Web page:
How a Kroc Center Uses Tennis to Reach its Community
By: David Ibata
After spending most of his childhood being shuttled around Alabama from one foster home to another, Dalton Dansby at age 12 found himself with a new family, in a new home, in a new city and state – Greenville, South Carolina – hanging around a place called the Ray and Joan Kroc Corps Community Center. He’d shoot baskets and work out on the exercise machines. One day, he spotted a group his age being introduced to a game called tennis. He immediately joined in, even though no one knew him. “We thought he was with the kids, the kids thought he was with us – it was really funny,” said Patty Lauritzen, manager of the Tennis House at the Greenville Kroc Center. “This kid turned out to be a good tennis player.” More importantly, the Kroc Tennis Center – a nationally renowned, award-winning program – gave Dalton direction and purpose. “When I first came here, I was an impatient person,” said Dalton, now 17. “Ms. Patty helped me to be more patient and relaxed. … It helps me to be social, play sports and (learn) sportsmanship.”
Dalton’s story is one of many examples of The Salvation Army in Greenville using tennis to reach the community. It’s showing less privileged young people and their families that the sport isn’t just for the wealthy, but for everyone – and, in the process, introducing them to the Kroc Center, after-school programs like its Boys & Girls Club and other initiatives. The inspiration to focus on tennis at the Kroc came early to Greenville community leaders including Steve Cook, who served as tennis director for five years and is now the Kroc director, and Bobby Austell, a retired banker and high school coach. What resulted was, for a Kroc Center, an unprecedented 17 courts across seven acres. They’re staffed by eight certified teachers and dozens of volunteers. “Other major cities may have huge tennis centers or community tennis centers, but Greenville didn’t have one,” Lauritzen said. “We had parks, onesie-twosies, a couple of tennis courts here and there, but no one place where people could gather and play that wasn’t a country club. This filled a need in the community.”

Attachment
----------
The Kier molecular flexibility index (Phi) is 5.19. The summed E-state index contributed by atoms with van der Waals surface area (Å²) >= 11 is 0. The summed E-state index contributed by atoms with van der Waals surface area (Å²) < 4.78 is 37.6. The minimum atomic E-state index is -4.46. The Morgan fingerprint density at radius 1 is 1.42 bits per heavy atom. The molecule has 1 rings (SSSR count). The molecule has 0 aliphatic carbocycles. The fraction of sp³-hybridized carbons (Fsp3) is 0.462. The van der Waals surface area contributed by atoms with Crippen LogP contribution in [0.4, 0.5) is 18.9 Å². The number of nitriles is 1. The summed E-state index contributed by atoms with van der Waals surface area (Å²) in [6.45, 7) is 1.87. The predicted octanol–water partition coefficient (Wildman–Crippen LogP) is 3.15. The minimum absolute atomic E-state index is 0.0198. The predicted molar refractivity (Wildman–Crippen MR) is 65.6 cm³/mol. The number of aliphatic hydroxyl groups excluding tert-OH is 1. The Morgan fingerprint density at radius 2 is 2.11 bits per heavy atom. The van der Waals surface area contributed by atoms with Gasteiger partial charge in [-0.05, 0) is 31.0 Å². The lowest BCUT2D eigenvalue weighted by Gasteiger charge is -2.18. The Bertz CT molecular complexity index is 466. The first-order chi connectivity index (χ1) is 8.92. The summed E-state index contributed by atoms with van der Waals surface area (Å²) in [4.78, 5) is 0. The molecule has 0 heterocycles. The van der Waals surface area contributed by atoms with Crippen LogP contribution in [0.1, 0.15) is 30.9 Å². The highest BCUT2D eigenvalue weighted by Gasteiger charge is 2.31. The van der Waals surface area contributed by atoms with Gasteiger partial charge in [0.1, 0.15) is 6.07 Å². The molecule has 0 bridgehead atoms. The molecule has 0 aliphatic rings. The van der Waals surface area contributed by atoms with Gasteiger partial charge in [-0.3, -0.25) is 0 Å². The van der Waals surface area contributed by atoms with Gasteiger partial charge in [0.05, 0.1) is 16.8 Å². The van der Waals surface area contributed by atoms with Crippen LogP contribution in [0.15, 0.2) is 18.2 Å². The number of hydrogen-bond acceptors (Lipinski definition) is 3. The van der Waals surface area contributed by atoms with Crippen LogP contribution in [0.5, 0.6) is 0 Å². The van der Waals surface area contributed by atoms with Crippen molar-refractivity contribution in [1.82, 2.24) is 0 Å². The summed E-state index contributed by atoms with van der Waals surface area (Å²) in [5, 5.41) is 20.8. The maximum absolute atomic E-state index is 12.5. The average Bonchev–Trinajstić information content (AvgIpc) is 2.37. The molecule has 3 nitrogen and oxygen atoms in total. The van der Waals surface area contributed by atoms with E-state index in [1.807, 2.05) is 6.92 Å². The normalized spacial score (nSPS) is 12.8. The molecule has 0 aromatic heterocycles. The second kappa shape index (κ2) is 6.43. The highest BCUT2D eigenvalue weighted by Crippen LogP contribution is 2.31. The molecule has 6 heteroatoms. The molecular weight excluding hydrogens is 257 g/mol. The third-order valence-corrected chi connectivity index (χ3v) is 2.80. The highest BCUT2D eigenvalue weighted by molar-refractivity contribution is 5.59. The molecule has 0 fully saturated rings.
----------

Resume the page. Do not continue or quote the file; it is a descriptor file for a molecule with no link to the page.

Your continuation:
The Kroc Tennis Center opened in July 2011 – two months before the grand opening of the Kroc Center itself. Yet for a young facility, it is now the largest league program in South Carolina, with more than 200 teams annually. It hosts adult and junior tournaments in the spring and fall, respectively. The United States Tennis Association named it the 2014 National Facility of the Year; the South Carolina chapter gave it the state award in 2015. This past fall, Lauritzen accepted a Beacon of Hope Award at the National Kroc Conference for bringing hope to people most in need; and Anibal Braga, the Kroc’s director of tennis, was named the 2017 U.S. Tennis Association South Carolina Professional of the Year.
A native of suburban Philadelphia, Lauritzen worked for more than 20 years in mortgage banking, moved to Greenville in 2005 and served on the board of the Upper Piedmont Tennis Association. She got to know people who saw tennis as a potential bridge between the area’s historically segregated white and black communities, and one urged her to come work for the Kroc Center.